Friday, April 4, 2014

Pay is Coming for College Athletes… Eventually

Former Northwestern quarterback Kain Colter is attempting to form a Player's Association for college athletes. Hence, the sign on his podium.
By Joe Parello (@HerewegoJoe)

Yesterday I wrote one sarcastic sentence about the Chicago office of the National Labor Relations Board's decision that Northwestern football players are, in fact, employees of their school.

With that decision comes the right for these players to form a union. It's important to remember that this ruling ONLY affects Northwestern football players, and that it is far more important for symbolic reasons. This thing isn't even done being appealed by Northwestern, so I wouldn't exactly expect a National Collegiate Football Players (NCFB) union popping up any time soon.

But this ruling, along the NCAA's increased feelings of squeamishness over Ed O'Bannon's anti-trust lawsuit against it, clearly signal that some change is coming.

The change being that people will view college athletes with a little common sense.

Let's talk money.

I was (half) kidding when I said Northwestern football never made any money. While the Wildcats play at only 48,000 person capacity Ryan Field, a far cry from the 100,000-plus spectator super-stadiums elsewhere in the Big Ten and in the SEC, the football program generated an astonishing $235 million in revenue over the last nine years.

For those of you that played basketball at North Carolina, and thus, never had to learn anything past a 2nd grade level, that is an average of just over $26 million per year.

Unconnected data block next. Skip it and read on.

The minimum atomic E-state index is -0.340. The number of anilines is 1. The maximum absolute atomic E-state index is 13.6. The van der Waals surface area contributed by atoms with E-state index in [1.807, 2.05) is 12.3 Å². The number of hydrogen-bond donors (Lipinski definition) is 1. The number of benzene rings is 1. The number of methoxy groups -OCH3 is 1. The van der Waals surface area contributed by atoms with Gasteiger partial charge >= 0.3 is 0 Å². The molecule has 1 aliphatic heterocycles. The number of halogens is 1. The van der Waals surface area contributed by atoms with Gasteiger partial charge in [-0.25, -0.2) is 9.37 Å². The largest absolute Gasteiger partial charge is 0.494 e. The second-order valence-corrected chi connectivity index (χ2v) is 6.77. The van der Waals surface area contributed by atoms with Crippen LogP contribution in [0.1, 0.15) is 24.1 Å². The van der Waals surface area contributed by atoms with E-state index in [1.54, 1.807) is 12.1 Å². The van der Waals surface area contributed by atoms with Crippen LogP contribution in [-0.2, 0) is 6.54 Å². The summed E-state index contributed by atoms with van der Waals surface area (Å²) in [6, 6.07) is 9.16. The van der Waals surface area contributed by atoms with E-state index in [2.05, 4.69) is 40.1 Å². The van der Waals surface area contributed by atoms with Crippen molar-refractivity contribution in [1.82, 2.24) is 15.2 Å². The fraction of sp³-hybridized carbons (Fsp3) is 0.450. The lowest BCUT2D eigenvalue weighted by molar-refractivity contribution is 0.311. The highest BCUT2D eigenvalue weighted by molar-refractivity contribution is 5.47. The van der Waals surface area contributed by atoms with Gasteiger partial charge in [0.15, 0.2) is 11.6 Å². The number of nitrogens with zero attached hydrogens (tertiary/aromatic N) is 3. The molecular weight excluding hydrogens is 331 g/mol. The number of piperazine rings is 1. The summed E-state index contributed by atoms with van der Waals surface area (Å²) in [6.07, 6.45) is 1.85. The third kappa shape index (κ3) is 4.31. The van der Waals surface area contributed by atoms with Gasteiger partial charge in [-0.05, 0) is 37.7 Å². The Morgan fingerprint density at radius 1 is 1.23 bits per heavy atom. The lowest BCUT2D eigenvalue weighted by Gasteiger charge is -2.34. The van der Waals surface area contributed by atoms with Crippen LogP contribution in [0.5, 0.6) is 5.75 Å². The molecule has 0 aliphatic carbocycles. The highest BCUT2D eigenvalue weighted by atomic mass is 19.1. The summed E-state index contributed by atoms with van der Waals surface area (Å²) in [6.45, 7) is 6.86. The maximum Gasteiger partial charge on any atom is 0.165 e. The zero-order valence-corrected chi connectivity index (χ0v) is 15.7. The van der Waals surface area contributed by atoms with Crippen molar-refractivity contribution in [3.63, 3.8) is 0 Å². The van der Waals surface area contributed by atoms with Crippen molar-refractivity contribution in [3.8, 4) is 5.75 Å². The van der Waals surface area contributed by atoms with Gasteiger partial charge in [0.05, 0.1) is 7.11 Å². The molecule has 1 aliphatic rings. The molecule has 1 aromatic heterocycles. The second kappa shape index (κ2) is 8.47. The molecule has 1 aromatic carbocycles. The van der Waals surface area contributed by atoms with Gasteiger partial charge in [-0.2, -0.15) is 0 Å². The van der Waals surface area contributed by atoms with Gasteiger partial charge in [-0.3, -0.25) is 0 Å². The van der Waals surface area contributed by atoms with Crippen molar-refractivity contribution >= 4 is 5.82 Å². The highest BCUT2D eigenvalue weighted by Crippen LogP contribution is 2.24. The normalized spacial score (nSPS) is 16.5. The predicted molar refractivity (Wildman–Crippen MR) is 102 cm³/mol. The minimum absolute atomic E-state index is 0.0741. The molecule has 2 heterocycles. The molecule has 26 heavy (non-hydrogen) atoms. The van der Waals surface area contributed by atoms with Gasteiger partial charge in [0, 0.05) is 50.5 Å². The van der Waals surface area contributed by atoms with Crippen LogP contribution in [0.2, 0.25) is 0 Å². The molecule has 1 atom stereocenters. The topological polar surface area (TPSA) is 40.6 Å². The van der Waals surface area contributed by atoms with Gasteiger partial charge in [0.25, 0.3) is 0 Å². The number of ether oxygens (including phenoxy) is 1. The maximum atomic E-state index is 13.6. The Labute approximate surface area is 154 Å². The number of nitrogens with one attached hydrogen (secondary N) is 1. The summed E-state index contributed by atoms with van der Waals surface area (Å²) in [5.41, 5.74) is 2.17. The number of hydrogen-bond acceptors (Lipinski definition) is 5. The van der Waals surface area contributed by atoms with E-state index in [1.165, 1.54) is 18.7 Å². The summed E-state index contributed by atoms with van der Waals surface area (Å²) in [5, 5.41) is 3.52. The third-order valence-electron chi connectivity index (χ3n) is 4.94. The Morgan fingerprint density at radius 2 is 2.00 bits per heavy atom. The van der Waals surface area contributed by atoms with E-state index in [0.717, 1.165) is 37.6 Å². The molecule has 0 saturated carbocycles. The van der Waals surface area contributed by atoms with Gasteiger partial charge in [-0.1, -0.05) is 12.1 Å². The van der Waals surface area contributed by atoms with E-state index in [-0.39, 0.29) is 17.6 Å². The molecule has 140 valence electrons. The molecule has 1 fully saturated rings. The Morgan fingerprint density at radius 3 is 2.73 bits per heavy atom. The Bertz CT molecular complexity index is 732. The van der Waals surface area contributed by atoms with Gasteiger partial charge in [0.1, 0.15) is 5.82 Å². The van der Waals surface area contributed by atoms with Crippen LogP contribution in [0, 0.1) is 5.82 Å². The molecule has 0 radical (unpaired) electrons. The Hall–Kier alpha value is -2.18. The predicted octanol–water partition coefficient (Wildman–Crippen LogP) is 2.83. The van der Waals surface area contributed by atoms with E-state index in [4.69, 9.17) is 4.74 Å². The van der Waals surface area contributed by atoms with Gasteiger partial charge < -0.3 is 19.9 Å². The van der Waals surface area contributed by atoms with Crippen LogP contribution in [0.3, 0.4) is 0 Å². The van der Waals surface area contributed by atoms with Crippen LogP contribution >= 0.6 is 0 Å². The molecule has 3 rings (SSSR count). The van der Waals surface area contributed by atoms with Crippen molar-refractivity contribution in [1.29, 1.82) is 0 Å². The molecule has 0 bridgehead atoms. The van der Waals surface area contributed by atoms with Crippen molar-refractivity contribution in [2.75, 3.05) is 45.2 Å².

Think about it, that's freaking Northwestern, the smallest program in the Big Ten and a national afterthought in most seasons. Now imagine what programs like Texas, Alabama, Florida, USC, Ohio State and Florida State pull in every year.

Well, I won't make you imagine anything, you can check out this Business Insider article from early 2013. It details the Top-25 football revenues of the 2012 season, and keep in mind that new television deals in the Big Ten, Pac 12 and SEC have since kicked in, giving schools in those conferences even more money, while Texas' "Longhorn Network" is increasing cash flow in Austin.

If you don't feel like reading the article, just know that the University of Texas' football program generated $104.5 million, and that 17 different programs earned at least $50 million in 2012. Northwestern is peanuts compared to these big boys.

The point is, football programs make some serious cash, and it seems silly that the people responsible for much of the product are not compensated.

But wait, scholarships!

Yes, surely a student athlete should be thankful for the right to attend a prestigious university such as Northwestern. That scholarship (which can be valued as high as $50,000 at some schools) is definitely worth something, no doubt, and I hate when people scoff at the value of a scholarship.

That being said, let's use some common sense and understand that Division I college football and basketball players are not normal students. One of the biggest critiques I've heard from people my age about paying college players goes a little something like this:

"Oh, so we should just pay these dumb jocks?!?! I'm a (doctor/lawyer/random professional) now, and I had to pay my way through school and work hard. They already go to school for free, why should we pay them for their work when I wasn't paid for mine?"

Not a bad point, but with all due respect, you weren't making your school any money. Also, it should be pointed out that universities DO give academic scholarships, they're just highly competitive and nearly impossible to get. You know, kind of like it's REALLY hard to be a Division I athlete in any sport, much less the two major revenue sports.